by Jon Sanders
Director of the Center for Food, Power, and Life, Research Editor, John Locke Foundation
There is absolutely nothing we can do in North Carolina that could possibly affect the world’s climate. That is why Gov. Roy Cooper’s climate-change Executive Order is such a futile gesture more geared for virtue-signaling, base pandering, crony greasing, and PAC pleasing.
He also said the order would “create jobs.”
Wow. So what would Cooper’s EO do? As of this writing, details are scarce as to how it would be implemented. Its goals are these:
Remember, this is presumably what the state has lacked that would have mitigated Hurricanes Matthew and Florence and created more jobs.
How would the governor accomplish these things? By incentives for certain goods and choices, expensive infrastructure build-ups, cronyism, euphemism, and make-work.
I also suspect a great deal of it is rooted in the hope of relying on continued market-driven progress from which he can later steal credit by dint of having dropped a toothless EO in the middle of all this ongoing improvement. Consider this:
Imagine: If you were a “progressive” governor, and the private market was accomplishing these things and your government couldn’t take credit it, but … media have avoided reporting on it because they can’t credit government for it, what would you do?
That this EO will be profuse with incentives seem the logical result of such language as:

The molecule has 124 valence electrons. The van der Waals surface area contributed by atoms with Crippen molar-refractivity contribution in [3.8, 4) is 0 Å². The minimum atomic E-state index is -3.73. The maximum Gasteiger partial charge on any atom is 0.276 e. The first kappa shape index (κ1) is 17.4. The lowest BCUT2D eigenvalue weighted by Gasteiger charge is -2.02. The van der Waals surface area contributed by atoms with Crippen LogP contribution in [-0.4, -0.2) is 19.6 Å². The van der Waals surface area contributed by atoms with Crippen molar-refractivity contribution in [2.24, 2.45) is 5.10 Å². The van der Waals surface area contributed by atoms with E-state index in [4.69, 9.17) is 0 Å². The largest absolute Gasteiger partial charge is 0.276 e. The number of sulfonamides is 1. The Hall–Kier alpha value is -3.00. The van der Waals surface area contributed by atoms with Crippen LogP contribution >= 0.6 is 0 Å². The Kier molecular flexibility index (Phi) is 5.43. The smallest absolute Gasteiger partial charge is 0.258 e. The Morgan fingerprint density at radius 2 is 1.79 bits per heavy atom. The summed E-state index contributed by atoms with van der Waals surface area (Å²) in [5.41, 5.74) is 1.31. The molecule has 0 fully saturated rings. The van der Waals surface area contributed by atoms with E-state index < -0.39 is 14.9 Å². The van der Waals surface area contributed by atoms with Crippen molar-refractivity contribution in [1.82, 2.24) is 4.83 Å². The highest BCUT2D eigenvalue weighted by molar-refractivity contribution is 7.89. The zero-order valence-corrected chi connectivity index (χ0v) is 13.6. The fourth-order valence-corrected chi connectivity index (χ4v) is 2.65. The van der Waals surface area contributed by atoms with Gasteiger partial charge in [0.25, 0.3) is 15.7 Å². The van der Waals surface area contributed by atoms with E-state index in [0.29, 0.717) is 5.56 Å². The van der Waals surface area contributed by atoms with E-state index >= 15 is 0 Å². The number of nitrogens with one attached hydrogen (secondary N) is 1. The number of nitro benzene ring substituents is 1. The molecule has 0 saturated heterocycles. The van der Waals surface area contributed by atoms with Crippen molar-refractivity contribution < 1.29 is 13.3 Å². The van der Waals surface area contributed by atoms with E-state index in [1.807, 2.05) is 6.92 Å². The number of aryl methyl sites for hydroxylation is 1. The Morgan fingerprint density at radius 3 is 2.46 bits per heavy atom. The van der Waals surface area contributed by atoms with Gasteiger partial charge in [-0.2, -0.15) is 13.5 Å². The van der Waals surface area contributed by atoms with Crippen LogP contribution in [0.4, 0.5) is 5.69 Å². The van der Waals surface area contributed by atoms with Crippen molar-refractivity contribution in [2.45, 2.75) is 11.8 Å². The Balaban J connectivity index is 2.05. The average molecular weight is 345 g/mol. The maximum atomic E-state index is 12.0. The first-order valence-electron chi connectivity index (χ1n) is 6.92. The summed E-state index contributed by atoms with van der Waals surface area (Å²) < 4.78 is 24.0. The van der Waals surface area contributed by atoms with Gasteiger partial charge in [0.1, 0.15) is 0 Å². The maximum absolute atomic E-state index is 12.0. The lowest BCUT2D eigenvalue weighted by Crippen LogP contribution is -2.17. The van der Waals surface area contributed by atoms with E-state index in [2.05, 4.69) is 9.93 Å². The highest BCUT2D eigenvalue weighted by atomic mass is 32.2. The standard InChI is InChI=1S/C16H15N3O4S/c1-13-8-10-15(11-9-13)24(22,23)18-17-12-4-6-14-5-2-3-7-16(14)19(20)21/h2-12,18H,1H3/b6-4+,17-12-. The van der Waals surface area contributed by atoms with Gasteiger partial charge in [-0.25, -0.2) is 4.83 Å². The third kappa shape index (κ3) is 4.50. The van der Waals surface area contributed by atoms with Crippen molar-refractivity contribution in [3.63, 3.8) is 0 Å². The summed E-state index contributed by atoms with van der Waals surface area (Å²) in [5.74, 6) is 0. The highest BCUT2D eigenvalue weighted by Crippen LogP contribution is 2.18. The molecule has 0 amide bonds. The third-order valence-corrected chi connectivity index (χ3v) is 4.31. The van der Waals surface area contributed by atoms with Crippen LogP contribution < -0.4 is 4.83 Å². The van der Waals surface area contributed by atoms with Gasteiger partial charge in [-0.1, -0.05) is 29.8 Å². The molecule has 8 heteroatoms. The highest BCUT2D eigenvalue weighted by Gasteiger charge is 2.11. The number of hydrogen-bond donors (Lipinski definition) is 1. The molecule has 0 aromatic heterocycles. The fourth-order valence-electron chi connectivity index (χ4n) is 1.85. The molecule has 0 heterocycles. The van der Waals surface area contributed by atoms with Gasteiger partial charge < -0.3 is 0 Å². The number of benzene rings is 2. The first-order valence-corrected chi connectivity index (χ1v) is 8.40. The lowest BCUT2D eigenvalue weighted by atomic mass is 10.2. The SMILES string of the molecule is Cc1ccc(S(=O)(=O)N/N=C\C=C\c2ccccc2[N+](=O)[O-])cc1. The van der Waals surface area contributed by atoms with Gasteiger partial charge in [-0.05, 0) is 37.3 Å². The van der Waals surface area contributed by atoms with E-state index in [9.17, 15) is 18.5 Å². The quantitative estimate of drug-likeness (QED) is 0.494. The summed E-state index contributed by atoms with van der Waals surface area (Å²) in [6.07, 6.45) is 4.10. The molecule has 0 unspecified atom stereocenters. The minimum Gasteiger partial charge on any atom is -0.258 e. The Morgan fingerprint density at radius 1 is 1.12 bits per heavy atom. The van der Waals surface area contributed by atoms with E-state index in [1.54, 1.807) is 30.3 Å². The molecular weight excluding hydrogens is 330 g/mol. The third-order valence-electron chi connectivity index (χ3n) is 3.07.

Among other things, this ZEV plan would also require building “interstate and intrastate ZEV corridors” and “ZEV infrastructure,” having state agencies “prioritize” purchasing or leasing ZEVs and use them for business travel, have state agencies build infrastructure necessary for ZEV use, and have state agencies develop “procurement options and strategies to increase the purchase and utilization of ZEVs.”
If you’re a manufacturer or lobbyist for electric vehicles, forget lottery fever; Gov. Cooper just flung the door wide open for government cronyism in your field. As they say in lottery ads: “You may already be a winner!”
Cooper’s order also requires setting up new climate councils, agency climate managers, agency climate plans, meeting and reporting requirements, and a “Climate Risk Assessment and Resiliency Plan.” At best these could result in a lot of meaningless bureaucratic work.
I worry, however, that they harbor potential for a great deal of burdensome rulemaking.